This Mississippi Anti-LGBTQ Law Could Be The Worst Yet If Enacted

by Seth Millstein
Mario Tama/Getty Images News/Getty Images

A federal appeals court has ruled that Mississippi may enforce an anti-LGBTQ law that permits businesses and government employees to deny services, including health care, to LGBTQ people if doing so conflicts with their religious beliefs. A U.S district court had blocked the law from taking effect in July, but a three-judge panel of the Fifth Circuit Court of Appeals overturned that ruling on Thursday. However, the panel didn’t rule on the merits of the case itself, and opponents of the law will have the opportunity to appeal to the full Fifth Circuit before Mississippi is allowed to implement the law.

The law allows both private employers and government employees to treat LGBTQ MIssissippians differently in a wide variety of ways. Under the law’s provisions, landlords can evict LGBTQ tenants on account of their sexual or gender orientation, medical professionals can refuse to serve LGBTQ patients, state clerks can deny marriage licenses to same-sex couples, employers can fire workers for being gay or trans, and businesses can refuse to serve LGBTQ customers. Slate’s Mark Joseph Stern has called it “the worst anti-LGBTQ measure in the country.”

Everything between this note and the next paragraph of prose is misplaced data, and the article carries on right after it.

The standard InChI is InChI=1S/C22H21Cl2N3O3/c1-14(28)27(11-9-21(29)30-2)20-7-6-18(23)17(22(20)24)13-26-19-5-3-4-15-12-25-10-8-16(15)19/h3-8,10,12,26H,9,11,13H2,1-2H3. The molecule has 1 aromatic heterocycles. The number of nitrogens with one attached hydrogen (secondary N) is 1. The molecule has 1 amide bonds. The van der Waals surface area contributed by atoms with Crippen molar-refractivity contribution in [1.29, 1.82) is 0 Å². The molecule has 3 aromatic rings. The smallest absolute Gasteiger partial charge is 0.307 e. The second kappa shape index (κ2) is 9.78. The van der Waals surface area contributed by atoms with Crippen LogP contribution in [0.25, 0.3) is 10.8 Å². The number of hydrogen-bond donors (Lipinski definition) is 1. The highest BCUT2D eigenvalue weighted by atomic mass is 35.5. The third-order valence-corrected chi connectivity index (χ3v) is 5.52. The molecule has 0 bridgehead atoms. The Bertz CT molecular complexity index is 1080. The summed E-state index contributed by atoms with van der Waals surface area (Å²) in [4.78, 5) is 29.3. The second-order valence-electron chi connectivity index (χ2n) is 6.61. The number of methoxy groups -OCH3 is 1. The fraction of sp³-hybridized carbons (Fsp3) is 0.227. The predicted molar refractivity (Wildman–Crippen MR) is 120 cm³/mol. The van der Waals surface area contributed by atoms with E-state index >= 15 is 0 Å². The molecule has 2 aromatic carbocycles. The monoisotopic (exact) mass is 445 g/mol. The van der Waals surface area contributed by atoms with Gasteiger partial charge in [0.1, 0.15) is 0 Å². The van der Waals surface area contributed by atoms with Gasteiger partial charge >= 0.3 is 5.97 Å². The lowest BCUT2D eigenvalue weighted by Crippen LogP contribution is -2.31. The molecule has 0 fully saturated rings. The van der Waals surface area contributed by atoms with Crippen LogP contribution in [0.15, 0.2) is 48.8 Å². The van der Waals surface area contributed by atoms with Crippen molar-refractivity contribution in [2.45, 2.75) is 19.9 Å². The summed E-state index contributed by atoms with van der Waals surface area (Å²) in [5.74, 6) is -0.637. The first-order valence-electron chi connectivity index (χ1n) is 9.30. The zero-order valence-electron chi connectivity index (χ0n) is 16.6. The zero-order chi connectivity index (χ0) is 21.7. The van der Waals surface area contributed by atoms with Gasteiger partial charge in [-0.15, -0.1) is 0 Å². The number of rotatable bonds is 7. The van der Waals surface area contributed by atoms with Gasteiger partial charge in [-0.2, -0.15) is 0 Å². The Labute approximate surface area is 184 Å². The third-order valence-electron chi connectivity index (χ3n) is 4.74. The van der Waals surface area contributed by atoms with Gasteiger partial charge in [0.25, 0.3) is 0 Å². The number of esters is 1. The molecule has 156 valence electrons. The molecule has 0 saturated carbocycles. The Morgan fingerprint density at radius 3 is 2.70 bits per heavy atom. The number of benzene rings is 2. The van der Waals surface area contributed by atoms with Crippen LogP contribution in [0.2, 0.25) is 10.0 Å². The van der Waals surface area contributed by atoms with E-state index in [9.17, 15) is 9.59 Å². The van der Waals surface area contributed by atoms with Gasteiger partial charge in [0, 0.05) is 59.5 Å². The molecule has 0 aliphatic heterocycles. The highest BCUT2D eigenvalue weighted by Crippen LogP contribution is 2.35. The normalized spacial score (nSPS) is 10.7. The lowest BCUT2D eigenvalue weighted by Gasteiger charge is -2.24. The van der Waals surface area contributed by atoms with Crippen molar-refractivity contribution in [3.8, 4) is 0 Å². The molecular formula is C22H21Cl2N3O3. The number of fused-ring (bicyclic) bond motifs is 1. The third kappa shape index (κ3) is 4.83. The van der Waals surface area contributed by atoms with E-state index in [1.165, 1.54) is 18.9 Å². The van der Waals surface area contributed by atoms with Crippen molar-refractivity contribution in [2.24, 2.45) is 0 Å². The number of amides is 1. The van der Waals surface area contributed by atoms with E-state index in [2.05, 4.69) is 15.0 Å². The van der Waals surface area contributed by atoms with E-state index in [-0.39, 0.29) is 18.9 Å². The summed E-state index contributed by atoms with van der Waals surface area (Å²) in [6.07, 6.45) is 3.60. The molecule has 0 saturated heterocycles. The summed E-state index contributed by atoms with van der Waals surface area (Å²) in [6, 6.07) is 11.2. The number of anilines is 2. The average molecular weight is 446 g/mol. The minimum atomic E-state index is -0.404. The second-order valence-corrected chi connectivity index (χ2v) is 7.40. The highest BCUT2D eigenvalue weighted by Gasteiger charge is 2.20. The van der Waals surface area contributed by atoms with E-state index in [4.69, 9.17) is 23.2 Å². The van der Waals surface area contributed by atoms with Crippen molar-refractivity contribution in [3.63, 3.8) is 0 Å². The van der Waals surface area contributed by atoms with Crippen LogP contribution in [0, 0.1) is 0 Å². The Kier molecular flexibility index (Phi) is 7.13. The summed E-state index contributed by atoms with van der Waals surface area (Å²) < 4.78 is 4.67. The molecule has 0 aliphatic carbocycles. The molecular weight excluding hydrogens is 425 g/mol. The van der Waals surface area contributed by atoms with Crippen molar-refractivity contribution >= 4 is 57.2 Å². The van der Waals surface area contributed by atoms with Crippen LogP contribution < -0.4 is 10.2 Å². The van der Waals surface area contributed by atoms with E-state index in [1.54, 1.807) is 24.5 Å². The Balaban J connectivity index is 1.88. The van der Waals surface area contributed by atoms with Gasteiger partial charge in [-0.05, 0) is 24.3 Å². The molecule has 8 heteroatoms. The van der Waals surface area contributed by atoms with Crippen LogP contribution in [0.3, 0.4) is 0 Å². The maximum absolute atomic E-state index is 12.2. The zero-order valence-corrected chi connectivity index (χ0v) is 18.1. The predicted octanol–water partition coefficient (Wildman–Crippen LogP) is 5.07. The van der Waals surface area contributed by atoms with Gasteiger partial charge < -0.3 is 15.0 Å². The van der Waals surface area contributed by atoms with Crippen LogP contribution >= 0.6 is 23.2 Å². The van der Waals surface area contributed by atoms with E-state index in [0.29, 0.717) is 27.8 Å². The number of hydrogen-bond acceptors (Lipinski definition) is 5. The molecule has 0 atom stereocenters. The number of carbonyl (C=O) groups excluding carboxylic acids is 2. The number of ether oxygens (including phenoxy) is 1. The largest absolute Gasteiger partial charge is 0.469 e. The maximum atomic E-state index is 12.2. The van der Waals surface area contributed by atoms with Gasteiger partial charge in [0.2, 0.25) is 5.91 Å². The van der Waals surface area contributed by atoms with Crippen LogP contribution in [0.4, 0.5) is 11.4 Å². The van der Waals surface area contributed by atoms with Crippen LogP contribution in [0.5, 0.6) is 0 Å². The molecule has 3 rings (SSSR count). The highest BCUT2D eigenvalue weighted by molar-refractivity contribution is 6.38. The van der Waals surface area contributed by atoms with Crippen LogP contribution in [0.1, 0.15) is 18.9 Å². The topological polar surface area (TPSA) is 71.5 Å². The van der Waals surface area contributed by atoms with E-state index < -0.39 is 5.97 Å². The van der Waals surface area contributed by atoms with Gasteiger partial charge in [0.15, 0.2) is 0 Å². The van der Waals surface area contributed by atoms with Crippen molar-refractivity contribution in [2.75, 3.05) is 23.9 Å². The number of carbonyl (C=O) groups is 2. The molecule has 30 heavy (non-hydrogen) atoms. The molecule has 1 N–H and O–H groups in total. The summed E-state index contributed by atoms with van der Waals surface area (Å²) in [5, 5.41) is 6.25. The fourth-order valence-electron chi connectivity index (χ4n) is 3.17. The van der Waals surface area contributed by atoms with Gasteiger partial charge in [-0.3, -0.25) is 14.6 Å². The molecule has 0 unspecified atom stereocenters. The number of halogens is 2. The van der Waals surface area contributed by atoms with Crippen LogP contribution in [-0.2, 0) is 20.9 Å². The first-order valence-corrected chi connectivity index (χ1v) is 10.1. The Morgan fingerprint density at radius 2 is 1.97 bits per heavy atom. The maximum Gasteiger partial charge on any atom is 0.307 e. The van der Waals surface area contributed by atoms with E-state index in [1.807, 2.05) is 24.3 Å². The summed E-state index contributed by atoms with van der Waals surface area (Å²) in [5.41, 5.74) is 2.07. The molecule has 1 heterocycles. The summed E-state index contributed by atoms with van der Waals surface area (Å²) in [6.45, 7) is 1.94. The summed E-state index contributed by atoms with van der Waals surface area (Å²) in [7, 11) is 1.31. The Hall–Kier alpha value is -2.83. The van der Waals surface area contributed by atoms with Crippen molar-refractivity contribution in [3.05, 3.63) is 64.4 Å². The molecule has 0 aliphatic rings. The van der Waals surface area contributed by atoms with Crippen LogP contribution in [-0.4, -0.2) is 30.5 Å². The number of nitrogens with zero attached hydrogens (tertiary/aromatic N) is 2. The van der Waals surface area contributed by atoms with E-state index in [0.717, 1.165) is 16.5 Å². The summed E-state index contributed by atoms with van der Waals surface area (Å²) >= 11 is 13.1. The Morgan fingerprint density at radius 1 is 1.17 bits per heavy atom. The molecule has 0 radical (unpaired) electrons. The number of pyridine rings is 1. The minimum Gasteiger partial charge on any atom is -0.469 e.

U.S District Court Judge Carlton Reeves issued an injunction against the law in July, ruling that it unconstitutionally discriminated against LGBTQ people. However, the Fifth Circuit panel struck down that injunction on Thursday, concluding that the plaintiffs who brought the lawsuit didn’t have standing to do so, because they hadn’t yet suffered any damages due to the law.

Mississippi Gov. Phil Bryant, who supports the bill, praised the Fifth Circuit’s decision.

“I am pleased the Fifth Circuit has ruled to dismiss the case and allow House Bill 1523 to become law,” Bryan said in a statement. “As I have said all along, the legislation is not meant to discriminate against anyone, but simply prevents government interference with the constitutional right to exercise sincerely held religious beliefs.”

Rob McDuff, one of the lawyers for the plaintiffs, said in a statement that the Fifth Circuit’s ruling was “wrong,” and that he and his legal team “intend to seek further review, perhaps from the full Fifth Circuit and definitely from the United States Supreme Court.”

"People should not have to live through discrimination in order to challenge this obviously unconstitutional bill,” McDuff said. “Even though the injunction has been reversed for now, I am pleased that we were able to stop the bill from being implemented thus far. Hopefully, our efforts to seek further review will prevent it from going into effect in the future."

The ACLU, meanwhile, said that it will move forward with a separate lawsuit seeking to strike down the law, which had been put on hold pending the Fifth Circuit’s decision.